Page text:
Family Court Parenting Order: What Happens If You Don’t Comply

Family court order children background

Under the Family Law Act 1975, when a parenting order is made, the parties bound by the order must comply with the terms of it. Occasionally, parties refuse to do so and continue to do what they like with respect to their children.

In the event someone does not comply with a parenting order, usually the first step is to attend family dispute resolution. This is a service designed to resolve disputes without the need to go to court.

What is meant by a contravention?

A contravention, or a breach, refers to the action that does not comply with the parenting order. It might be that someone: 

  • Intentionally fails to comply
  • Makes no reasonable attempt to comply
  • Intentionally prevents or aids a bound party from complying with an order

What do I do if a parenting order is breached?

The court can decide to penalise a person who has contravened an order. If dispute resolution proves unsuccessful, you may need to apply to the court to allege the contravention and ask the court to deal with the matter.

The court has a wide range of powers in this regard and can make orders for:

  • Make-up time
  • Punitive damages (such as good behaviour bonds)
  • Costs orders
  • Location and recovery orders

Location order and recovery order

If the person who is in breach cannot be found, the court can order other people and organisations (including government organisations) to give information about where that person and the child may be located.

In a situation where someone breaches an order by failing to return a child as required, the court can then make a recovery order and the child must be returned.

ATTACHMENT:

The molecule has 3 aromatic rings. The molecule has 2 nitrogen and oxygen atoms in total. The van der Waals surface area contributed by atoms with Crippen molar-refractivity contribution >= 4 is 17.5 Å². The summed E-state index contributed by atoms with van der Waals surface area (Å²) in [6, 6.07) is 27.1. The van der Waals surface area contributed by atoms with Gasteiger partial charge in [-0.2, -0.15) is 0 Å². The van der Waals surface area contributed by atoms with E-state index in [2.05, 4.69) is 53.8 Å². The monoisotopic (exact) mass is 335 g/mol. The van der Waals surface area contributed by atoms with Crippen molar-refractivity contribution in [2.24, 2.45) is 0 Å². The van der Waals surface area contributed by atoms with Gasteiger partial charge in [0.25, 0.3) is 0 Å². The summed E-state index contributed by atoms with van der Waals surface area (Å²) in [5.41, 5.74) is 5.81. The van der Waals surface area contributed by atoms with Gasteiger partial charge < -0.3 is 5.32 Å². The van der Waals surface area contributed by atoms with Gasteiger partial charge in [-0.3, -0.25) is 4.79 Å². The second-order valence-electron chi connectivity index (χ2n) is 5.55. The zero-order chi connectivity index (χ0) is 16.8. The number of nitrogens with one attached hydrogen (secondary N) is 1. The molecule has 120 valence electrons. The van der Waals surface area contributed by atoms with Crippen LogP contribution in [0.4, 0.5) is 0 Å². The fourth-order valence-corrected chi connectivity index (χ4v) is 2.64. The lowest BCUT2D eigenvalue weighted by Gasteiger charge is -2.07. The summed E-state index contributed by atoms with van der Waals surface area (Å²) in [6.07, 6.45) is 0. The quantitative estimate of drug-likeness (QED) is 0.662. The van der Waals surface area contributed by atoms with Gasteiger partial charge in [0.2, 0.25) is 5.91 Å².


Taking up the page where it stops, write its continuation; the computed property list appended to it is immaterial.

How can I make an application to the court?

You can apply to the court by filing a contravention application. Note: In most circumstances, before you file the application you will need to obtain a certificate from a registered family dispute resolution practitioner, following an attempt at family dispute resolution (as discussed above).

The court can then choose what action to take with respect to the breach of the orders. But, first, the court will have to decide whether or not the alleged contravention did indeed occur, if it occurred because the party had reasonable excuse, as well as the seriousness of the breach.

If you have any questions about what to do, a lawyer can help you to understand your legal rights and responsibilities, and explain how the law applies to your case. Our expert team will be more than happy to assist you, so please don’t hesitate to get in touch.

The above is not intended as legal advice. You should obtain legal advice in relation to your own specific circumstances.

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